Five Emergency Maintenance Best Practices All Plant Employees Should Follow
A well-thought-out and well-organized emergency response plan will help prevent fatalities, reduce equipment maintenance costs and help mitigate potential environmental hazards.
- By Bryan Christiansen
- Nov 30, 2020
Have you encountered a sudden machine failure of a critical asset that needs instant repair? That is what we call emergency maintenance, an unplanned event of repair or maintenance to make the equipment operational again. Here are a few examples of emergency maintenance:
- sudden replacement of a gasket of a pump
- replacement of conveyor belts
- repair of electrical wirings due to short circuit
- troubleshooting of an elevator stoppage
… and the list goes on. Emergency maintenance doesn’t have a schedule and always happens without warnings, but it can be successfully managed with proper safety measures.
Importance of emergency maintenance safety
Every facility must have a plan and available resources to deal with emergency maintenance. Those plans have to incorporate certain safety guidelines. Since it’s an emergency, pre-planning is essential. The lack of an emergency plan could lead to severe financial losses as well as human casualties.
A well-thought-out and well-organized emergency response plan will help to eliminate these issues. It will prevent fatalities, reduce equipment maintenance costs, improve asset reliability and help mitigate potential environmental hazards.
The following are the safety measures all employees should keep in mind during emergency maintenance.
1. Providing and Following Written Safety Guidelines
Emergency maintenance happens when there is an issue with a critical piece of equipment or when a malfunction leads to a (potential) safety hazard. In both cases, this causes a lot of nervousness on the plant floor as everybody knows that this hurts the company's bottom line.
Since there is a lot of pressure to deal with these situations as fast as possible, it is paramount to have written safety guidelines that are properly communicated to all affected employees. Machine operators, maintenance techs and safety managers all have different tasks and responsibilities they are supposed to follow.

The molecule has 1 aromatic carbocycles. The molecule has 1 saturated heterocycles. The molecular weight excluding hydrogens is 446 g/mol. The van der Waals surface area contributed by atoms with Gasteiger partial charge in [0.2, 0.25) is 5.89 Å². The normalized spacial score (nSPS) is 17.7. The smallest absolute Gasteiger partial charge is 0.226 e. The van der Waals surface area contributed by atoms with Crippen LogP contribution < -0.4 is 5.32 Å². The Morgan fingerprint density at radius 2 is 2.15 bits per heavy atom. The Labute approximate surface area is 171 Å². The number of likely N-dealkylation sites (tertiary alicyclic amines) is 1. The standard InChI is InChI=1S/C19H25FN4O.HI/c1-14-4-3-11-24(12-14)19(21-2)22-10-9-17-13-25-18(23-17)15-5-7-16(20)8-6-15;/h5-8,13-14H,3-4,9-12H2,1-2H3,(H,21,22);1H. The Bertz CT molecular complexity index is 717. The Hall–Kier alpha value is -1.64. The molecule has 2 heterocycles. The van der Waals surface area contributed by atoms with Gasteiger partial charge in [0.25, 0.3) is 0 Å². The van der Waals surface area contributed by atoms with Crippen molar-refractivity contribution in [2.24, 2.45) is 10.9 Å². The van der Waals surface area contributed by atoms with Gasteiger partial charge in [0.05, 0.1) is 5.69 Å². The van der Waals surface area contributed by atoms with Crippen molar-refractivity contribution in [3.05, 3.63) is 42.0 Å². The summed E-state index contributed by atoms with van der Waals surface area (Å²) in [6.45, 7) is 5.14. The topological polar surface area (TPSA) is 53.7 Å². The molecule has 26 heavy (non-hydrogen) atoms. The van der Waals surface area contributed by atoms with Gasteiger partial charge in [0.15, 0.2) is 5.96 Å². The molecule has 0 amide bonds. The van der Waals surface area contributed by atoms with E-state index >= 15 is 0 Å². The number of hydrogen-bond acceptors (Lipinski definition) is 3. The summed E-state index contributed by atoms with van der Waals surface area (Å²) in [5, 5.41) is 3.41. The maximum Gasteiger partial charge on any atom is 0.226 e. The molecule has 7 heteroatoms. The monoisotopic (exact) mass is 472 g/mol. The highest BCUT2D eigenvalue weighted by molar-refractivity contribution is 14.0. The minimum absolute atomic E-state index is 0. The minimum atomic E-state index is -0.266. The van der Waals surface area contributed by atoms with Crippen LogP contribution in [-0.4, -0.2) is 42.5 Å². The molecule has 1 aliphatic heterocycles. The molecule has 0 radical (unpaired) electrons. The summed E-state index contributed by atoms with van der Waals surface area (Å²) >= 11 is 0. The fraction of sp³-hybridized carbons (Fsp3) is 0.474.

Safety plans can include things like site background, job hazard analysis, job task analysis, list of tools and training requirements. On-site training, toolbox meetings and written safety procedures will help guide all the personnel involved in how they should approach the emergency issues.
2. Wearing Proper PPE
It’s important to choose appropriate PPE for a task to be completed so the personnel are protected from hazards on site. Different PPE is needed for different tasks. Personnel can’t use PPE for welding if the task is for spill cleanup or vice versa. Thus, it’s advisable to follow the written safety guidelines before doing any actions around assets that are deemed dangerous.
3. Following a Lock-Out Tag-Out (LOTO) Procedure
All industrial equipment needs to be energized with electricity, gas, steams, pressurized water or compressed air. During any maintenance, but especially emergency maintenance, the equipment must be shut down. One way of preventing the equipment from being accidentally energized is using the proper Lock-out Tag-Out procedure.
This procedure prevents any personnel from switching on the equipment when they are conducting a repair on that equipment. A detailed LOTO program is one of the best ways to ensure that nobody gets injured and no machinery gets damaged, as it is constantly on OSHA's list of the top ten most-violated standards.
4. Finding/Ensuring Safe Access
Safe access should be one of the considerations when repairing equipment. This should include enough space for the transport of tools, materials and spare parts. Also, the site must be well-lit during the repair so technicians can thoroughly see what they are doing.
Walkways and egress plans such as posted emergency routes, evacuation plans and red exit signs must be visible on-site in case something goes wrong and there is a need to quickly empty the plant floor. Since the general motive of all of these safety guidelines is “better to be safe than sorry,” another important note for all plant employees is to keep their workplace clean and to perform specific preventive maintenance tasks to help prevent slips, trips and falls.
5. Building a Cleanup List
After conducting maintenance, the site must be cleared. The following steps should take place:
- All repair tools must be properly placed in storage or in a toolbox.
- All communication tools and PPE must be retrieved for future use.
- Consumable items must be returned to the warehouse for inventory.
- Vehicles used must be parked on the pre-designated area.
- Contact contractors who are specialized for the removal of hazardous debris or waste.
- LOTO must be removed for the equipment to be operational again.
Having everything in the right place means that nothing will be missing for the next potential emergency.
Lastly, machine operators should get a green light (and know to wait for it!) before the production continues.
Equipment breakdown may not be avoidable at all times, but proper safety measures are here to ensure none of those breakdowns create unwanted safety incidents. This is why it is important that all employees on the plant floor know basic safety guidelines they need to follow, even if they are not in direct contact with the broken piece of equipment.